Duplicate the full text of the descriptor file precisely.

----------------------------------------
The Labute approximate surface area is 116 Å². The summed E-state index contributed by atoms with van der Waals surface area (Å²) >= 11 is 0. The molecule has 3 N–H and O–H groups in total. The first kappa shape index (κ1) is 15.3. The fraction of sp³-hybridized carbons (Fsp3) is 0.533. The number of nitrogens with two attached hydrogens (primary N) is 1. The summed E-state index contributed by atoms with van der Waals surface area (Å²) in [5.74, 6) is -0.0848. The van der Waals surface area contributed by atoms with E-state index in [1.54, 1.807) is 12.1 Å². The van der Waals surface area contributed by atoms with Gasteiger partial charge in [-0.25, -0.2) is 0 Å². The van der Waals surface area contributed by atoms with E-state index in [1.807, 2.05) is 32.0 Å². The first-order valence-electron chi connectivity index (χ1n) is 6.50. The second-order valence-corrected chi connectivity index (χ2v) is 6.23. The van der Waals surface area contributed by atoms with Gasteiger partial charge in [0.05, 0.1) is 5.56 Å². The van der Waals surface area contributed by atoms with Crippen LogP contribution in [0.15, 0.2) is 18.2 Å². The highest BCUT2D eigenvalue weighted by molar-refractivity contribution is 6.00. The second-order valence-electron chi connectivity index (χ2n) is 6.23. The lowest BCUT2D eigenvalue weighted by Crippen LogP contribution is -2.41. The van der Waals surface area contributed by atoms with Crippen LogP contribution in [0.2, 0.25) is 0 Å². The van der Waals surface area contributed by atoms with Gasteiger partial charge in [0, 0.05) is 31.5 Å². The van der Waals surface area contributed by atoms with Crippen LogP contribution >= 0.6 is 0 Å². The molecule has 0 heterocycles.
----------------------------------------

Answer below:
The Labute approximate surface area is 116 Å². The summed E-state index contributed by atoms with van der Waals surface area (Å²) >= 11 is 0. The molecule has 3 N–H and O–H groups in total. The first kappa shape index (κ1) is 15.3. The fraction of sp³-hybridized carbons (Fsp3) is 0.533. The number of nitrogens with two attached hydrogens (primary N) is 1. The summed E-state index contributed by atoms with van der Waals surface area (Å²) in [5.74, 6) is -0.0848. The van der Waals surface area contributed by atoms with E-state index in [1.54, 1.807) is 12.1 Å². The van der Waals surface area contributed by atoms with Gasteiger partial charge in [-0.25, -0.2) is 0 Å². The van der Waals surface area contributed by atoms with E-state index in [1.807, 2.05) is 32.0 Å². The first-order valence-electron chi connectivity index (χ1n) is 6.50. The second-order valence-corrected chi connectivity index (χ2v) is 6.23. The van der Waals surface area contributed by atoms with Gasteiger partial charge in [0.05, 0.1) is 5.56 Å². The van der Waals surface area contributed by atoms with Crippen LogP contribution in [0.15, 0.2) is 18.2 Å². The highest BCUT2D eigenvalue weighted by molar-refractivity contribution is 6.00. The second-order valence-electron chi connectivity index (χ2n) is 6.23. The lowest BCUT2D eigenvalue weighted by Crippen LogP contribution is -2.41. The van der Waals surface area contributed by atoms with Crippen LogP contribution in [0.2, 0.25) is 0 Å². The van der Waals surface area contributed by atoms with Gasteiger partial charge in [0, 0.05) is 31.5 Å². The van der Waals surface area contributed by atoms with Crippen LogP contribution >= 0.6 is 0 Å². The molecule has 0 heterocycles.